This is a question about the homology of a complex made of algebraic varieties. Consider the following subgroups of $\mathrm{SL}_3$ (defined over $\mathbb{Z}$). $$ P_{1,2} = \left\{\left(\begin{smallmatrix}*&*&*\\&*&*\\&&*\end{smallmatrix}\right)\right\} \quad P_{1} = \left\{\left(\begin{smallmatrix}*&*&*\\*&*&*\\&&*\end{smallmatrix}\right)\right\} \quad P_{2} = \left\{\left(\begin{smallmatrix}*&*&*\\&*&*\\&*&*\end{smallmatrix}\right)\right\} \quad P_{\emptyset} = \left\{\left(\begin{smallmatrix}*&*&*\\*&*&*\\*&*&*\end{smallmatrix}\right)\right\} $$

$$ U = U_{1,2} = \left\{\left(\begin{smallmatrix}1&&\\*&1&\\*&*&1\end{smallmatrix}\right)\right\} \quad U_{1} = \left\{\left(\begin{smallmatrix}1&&\\&1&\\*&*&1\end{smallmatrix}\right)\right\} \quad U_{2} = \left\{\left(\begin{smallmatrix}1&&\\*&1&\\*&&1\end{smallmatrix}\right)\right\} \quad U_{\emptyset} = \left\{1\right\} $$ For each $I \subseteq \{1,2\}$ let $V_I = UP_I/P_I$. This can be identified with $U_I$ and is therefore a variety (a $\mathbb{Z}$-scheme, I suppose). For $I \supseteq J$ the map $gP_I \mapsto gP_J$ defines a morphism $V_I \to V_J$. The $V_I$ together with these maps form a semisimplicial object in the category of schemes over $\mathbb{Z}$.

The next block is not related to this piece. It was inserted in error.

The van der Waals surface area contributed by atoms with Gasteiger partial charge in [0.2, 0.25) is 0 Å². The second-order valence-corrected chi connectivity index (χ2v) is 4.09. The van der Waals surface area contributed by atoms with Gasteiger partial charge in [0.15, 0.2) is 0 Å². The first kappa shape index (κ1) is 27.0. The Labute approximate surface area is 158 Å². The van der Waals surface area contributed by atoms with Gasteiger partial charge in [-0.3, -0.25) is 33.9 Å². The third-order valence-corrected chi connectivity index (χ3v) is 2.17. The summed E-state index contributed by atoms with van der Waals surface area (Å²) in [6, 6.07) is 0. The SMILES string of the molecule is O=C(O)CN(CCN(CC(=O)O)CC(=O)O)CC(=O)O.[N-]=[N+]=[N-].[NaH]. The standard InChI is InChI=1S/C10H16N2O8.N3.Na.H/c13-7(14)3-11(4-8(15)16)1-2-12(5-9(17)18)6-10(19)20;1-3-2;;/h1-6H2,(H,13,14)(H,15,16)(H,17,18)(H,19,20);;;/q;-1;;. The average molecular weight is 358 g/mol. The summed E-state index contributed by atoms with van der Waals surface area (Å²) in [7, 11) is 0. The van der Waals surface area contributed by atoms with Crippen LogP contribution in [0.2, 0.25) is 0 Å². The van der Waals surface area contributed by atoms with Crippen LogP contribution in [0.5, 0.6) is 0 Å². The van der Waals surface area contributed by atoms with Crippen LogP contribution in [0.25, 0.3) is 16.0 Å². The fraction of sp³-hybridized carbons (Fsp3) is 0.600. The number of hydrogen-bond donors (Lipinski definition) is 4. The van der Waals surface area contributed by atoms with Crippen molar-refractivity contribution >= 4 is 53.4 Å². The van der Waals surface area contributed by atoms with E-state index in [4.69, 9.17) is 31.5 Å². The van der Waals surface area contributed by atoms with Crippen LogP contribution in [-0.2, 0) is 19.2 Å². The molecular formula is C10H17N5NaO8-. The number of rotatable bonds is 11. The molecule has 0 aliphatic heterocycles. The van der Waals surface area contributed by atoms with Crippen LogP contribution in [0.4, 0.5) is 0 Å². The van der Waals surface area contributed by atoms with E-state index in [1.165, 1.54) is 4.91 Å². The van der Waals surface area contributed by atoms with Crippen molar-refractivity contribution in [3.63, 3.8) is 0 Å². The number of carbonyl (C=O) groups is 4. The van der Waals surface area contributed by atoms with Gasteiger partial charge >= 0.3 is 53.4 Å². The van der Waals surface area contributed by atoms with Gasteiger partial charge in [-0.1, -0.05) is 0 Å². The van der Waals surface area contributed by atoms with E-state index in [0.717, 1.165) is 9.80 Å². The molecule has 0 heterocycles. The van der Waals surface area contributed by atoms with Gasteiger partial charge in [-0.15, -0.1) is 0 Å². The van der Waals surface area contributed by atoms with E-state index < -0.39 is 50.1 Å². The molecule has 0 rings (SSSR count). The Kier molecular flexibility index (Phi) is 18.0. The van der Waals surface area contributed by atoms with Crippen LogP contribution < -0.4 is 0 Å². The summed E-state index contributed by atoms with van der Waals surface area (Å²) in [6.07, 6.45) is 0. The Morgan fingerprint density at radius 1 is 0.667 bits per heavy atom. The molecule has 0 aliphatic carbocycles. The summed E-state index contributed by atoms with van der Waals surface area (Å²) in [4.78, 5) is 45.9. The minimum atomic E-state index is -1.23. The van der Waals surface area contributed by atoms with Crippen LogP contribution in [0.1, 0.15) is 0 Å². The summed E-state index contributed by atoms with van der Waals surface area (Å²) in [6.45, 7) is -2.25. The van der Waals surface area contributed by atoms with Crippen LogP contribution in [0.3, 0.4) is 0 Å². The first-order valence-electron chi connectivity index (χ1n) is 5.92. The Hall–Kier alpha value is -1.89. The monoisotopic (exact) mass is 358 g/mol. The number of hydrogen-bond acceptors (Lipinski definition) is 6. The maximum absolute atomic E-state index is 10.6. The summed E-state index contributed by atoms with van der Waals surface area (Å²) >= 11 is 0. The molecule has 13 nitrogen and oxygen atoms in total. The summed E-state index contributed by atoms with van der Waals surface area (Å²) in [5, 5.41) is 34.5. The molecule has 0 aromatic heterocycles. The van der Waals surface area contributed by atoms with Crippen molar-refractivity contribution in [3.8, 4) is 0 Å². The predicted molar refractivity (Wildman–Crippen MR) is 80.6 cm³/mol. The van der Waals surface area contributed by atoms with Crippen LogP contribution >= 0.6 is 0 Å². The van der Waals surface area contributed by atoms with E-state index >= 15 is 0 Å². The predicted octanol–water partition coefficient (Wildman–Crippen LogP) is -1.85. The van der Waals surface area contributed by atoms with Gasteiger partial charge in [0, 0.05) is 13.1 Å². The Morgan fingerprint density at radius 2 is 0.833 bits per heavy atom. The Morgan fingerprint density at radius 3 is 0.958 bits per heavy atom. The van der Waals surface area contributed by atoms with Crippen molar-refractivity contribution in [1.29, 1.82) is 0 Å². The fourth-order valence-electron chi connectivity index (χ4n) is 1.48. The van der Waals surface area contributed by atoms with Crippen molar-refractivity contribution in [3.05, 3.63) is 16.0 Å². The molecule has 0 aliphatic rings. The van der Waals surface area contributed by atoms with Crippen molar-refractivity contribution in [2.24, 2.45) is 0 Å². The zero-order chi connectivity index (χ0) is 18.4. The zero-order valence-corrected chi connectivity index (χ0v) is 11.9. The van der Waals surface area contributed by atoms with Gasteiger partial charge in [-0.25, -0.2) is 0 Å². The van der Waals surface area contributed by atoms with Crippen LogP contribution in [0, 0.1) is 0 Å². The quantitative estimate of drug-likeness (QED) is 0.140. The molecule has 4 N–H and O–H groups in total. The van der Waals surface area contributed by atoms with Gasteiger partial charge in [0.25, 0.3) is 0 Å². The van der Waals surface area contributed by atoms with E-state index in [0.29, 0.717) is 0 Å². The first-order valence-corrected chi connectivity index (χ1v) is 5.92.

So there should be an associated homology consisting of functors $H_i \colon \mathcal{Fields} \to \mathbb{Z}\mathcal{-mod}$, $F \mapsto H_i(V_*(F);\mathbb{Z})$.

My (vague) question is this: is there a way to work with this homology (e.g. compute it) that makes use of the variety structure rather than evaluate it field by field? (There is an obvious generalization to $\mathrm{SL}_n$ for other $n$ and a slightly less obvious one to other Chevalley groups; these are implicitly included in the question.)

I would be grateful for relevant references and clarifications about imprecisions in the exposition.

Context: For any field $F$ the associated complex is the augmentation of the complex opposite a chamber in a spherical building and Abramenko shows that its homology vanishes in all degrees except for the top degree provided $F$ is (explicitly) large compared to $n$. My motivation for the question is twofold:

- Could it be possible to recover Abramenko's result (without the explicit bound) for abstract model-theoretic reasons? (Like: it is true for infinite fields so it has to be true for large enough finite fields.)
- Abramenko's bound on the size of $F$ is exponential in $n$, yet no counterexample is known for $F \ne \mathbb{F}_2,\mathbb{F}_3$. So conceivably there is a bad prime phenomenon that is uniform to all complexes. Can one guess where in the above description such a bad prime phenomenon arises?